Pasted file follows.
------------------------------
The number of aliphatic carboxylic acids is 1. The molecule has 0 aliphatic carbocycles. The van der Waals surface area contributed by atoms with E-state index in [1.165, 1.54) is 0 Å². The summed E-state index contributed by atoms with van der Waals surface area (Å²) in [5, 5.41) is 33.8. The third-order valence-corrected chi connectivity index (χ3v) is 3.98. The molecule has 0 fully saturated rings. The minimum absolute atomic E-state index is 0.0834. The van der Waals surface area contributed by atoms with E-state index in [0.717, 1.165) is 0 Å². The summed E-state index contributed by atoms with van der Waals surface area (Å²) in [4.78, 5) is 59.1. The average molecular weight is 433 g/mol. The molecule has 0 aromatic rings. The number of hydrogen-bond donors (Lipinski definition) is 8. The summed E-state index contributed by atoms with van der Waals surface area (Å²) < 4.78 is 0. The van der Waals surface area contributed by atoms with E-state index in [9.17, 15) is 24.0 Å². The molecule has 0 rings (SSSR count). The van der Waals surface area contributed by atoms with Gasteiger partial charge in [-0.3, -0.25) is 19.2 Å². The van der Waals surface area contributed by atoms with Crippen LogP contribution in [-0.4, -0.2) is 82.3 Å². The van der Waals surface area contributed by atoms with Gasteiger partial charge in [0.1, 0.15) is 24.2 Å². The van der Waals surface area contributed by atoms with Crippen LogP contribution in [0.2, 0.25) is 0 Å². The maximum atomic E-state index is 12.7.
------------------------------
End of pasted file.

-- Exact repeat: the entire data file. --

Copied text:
The number of aliphatic carboxylic acids is 1. The molecule has 0 aliphatic carbocycles. The van der Waals surface area contributed by atoms with E-state index in [1.165, 1.54) is 0 Å². The summed E-state index contributed by atoms with van der Waals surface area (Å²) in [5, 5.41) is 33.8. The third-order valence-corrected chi connectivity index (χ3v) is 3.98. The molecule has 0 fully saturated rings. The minimum absolute atomic E-state index is 0.0834. The van der Waals surface area contributed by atoms with E-state index in [0.717, 1.165) is 0 Å². The summed E-state index contributed by atoms with van der Waals surface area (Å²) in [4.78, 5) is 59.1. The average molecular weight is 433 g/mol. The molecule has 0 aromatic rings. The number of hydrogen-bond donors (Lipinski definition) is 8. The summed E-state index contributed by atoms with van der Waals surface area (Å²) < 4.78 is 0. The van der Waals surface area contributed by atoms with E-state index in [9.17, 15) is 24.0 Å². The molecule has 0 rings (SSSR count). The van der Waals surface area contributed by atoms with Gasteiger partial charge in [-0.3, -0.25) is 19.2 Å². The van der Waals surface area contributed by atoms with Crippen LogP contribution in [-0.4, -0.2) is 82.3 Å². The van der Waals surface area contributed by atoms with Gasteiger partial charge in [0.1, 0.15) is 24.2 Å². The van der Waals surface area contributed by atoms with Crippen LogP contribution in [0.2, 0.25) is 0 Å². The maximum atomic E-state index is 12.7.